*Gasp* "She can speak!"
"Wow, you can actually talk?"
"Do you ever say anything?"
These are all phrases I have heard throughout my life. And it all comes back to the one label that I have consistently had on me since I was a young child.
Ever since I was little, I was labeled the quiet one. Growing up, I did not speak a ton in school; I just sat and listened to the lessons. I was not usually close with the people in my grade, instead making most of my friends in different grades, as I just seemed to click with them more. Nothing wrong with the people in my grades, but they all seemed close to each other while I always felt left out. This made me go into my shell more since I always felt like the odd (wo)man out. I grew up through elementary and middle school known as the quiet, shy, and smart girl. I had close friends who knew I was not so quiet around them, but I did not often seem to stick out to the rest of the world.
As I got older, I made a larger group of friends. I was silly and comfortable around them, but because I had gotten so used to everyone calling me the quiet one, I felt stuck. If I spoke up and gave my input in a conversation, people would fake gasp and say things like, "Wow, she can actually speak!" Or when a teacher left the room, they would come back and joke that I was the one making all the noise, obviously knowing it definitely was not me. Now, I know these were mostly made in good fun, and I would always give out a little fake laugh like it didn't affect me. But deep down, it did. I felt like everyone would overreact if I spoke out, so I fell in line with the quiet label and let it control me, in a way. I often felt that pressure to be smart as well. When I got an answer wrong in class, my classmates would act shocked, as if I should know everything, and that pressure built on me to where I was so nervous about getting an answer wrong in class.
Throughout high school, I was brought out of my shell a bit. Still, it would hurt when someone in my high school didn't know who I was after months of being in school together when we went to a school with under 40 kids in the entire high school. Or when a kid from the same summer camp program I had gone to for four years had no idea who I was.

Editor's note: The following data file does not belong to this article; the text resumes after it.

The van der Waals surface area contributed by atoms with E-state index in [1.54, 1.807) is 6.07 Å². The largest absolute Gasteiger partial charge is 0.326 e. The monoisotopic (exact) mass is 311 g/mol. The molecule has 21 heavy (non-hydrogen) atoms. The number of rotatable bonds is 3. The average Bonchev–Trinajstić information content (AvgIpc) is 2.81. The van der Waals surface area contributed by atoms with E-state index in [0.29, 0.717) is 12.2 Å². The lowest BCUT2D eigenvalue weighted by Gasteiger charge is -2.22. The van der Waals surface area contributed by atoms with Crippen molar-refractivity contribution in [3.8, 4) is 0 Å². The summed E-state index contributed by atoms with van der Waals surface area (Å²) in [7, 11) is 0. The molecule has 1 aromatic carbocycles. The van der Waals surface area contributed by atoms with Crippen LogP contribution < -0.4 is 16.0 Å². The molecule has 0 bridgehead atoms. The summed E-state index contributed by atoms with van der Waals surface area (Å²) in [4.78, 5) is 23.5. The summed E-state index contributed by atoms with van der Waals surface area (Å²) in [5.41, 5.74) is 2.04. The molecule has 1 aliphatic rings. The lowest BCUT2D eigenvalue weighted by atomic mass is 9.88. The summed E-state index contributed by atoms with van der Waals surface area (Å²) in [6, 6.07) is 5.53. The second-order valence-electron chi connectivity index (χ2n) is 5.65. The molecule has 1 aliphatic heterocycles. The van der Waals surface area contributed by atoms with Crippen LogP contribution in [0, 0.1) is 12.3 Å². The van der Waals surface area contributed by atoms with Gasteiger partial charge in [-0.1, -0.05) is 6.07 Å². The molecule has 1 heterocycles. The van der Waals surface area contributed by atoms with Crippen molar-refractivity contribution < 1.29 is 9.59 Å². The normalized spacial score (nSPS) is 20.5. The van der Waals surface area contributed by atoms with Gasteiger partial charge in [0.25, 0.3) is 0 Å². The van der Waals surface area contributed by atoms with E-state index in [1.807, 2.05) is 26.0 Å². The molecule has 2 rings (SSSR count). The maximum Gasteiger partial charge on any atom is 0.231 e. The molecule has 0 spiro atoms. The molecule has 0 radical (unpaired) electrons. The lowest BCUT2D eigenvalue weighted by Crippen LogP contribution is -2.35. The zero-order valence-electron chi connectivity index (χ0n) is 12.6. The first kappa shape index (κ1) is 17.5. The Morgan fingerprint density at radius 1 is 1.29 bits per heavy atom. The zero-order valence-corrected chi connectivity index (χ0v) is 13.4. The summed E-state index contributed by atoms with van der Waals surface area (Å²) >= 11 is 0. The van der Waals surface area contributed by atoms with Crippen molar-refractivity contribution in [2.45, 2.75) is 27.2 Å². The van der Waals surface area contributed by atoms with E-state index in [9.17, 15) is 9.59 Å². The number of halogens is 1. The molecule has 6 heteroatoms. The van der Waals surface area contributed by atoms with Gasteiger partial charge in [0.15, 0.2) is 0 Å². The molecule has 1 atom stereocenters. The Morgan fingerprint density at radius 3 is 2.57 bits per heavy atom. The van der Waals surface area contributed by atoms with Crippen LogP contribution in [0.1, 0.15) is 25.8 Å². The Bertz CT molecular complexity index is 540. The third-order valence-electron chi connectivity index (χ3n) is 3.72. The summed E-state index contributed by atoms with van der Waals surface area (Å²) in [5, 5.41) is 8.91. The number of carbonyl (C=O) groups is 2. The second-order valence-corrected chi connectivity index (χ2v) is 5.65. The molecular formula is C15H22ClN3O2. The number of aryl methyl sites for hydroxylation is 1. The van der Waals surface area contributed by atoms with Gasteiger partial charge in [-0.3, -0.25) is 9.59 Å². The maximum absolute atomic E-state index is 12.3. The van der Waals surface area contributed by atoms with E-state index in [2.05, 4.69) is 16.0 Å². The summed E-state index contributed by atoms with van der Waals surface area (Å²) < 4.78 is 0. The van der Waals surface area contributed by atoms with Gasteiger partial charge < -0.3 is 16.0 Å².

I know quiet is not an insult. For the most part, people would just mention it as a fact. Because it was true, I was usually quiet. But I suppose it hurt because it felt like everyone calling me quiet never actually took the time to talk to me. It felt like everyone thought I was just boring with no personality. They never took the time to have a conversation with me and realize that I had other personality traits.
And I am not saying I had a terrible childhood. I actually had a really great one and think God gave me so many blessings growing up. But taking a step back and looking back, I can definitely see a theme of feeling left out and isolated growing up due to this label I had weighing on me.
When I went to college, I told myself it would be different. I wouldn't let myself be known as the quiet one. No one knew me there, I could make a whole new identity for myself. Still be me, but actually speak my thoughts more and speak up in large group settings. Yup, that was my plan. It would be great. I could be free without feeling this label on me.
Throughout the first few months at college, I started making a big group of friends. We would hang out every day. I finally felt comfortable in a big group, like I could completely be myself without being judged for speaking out. It was so freeing.
And then, it came.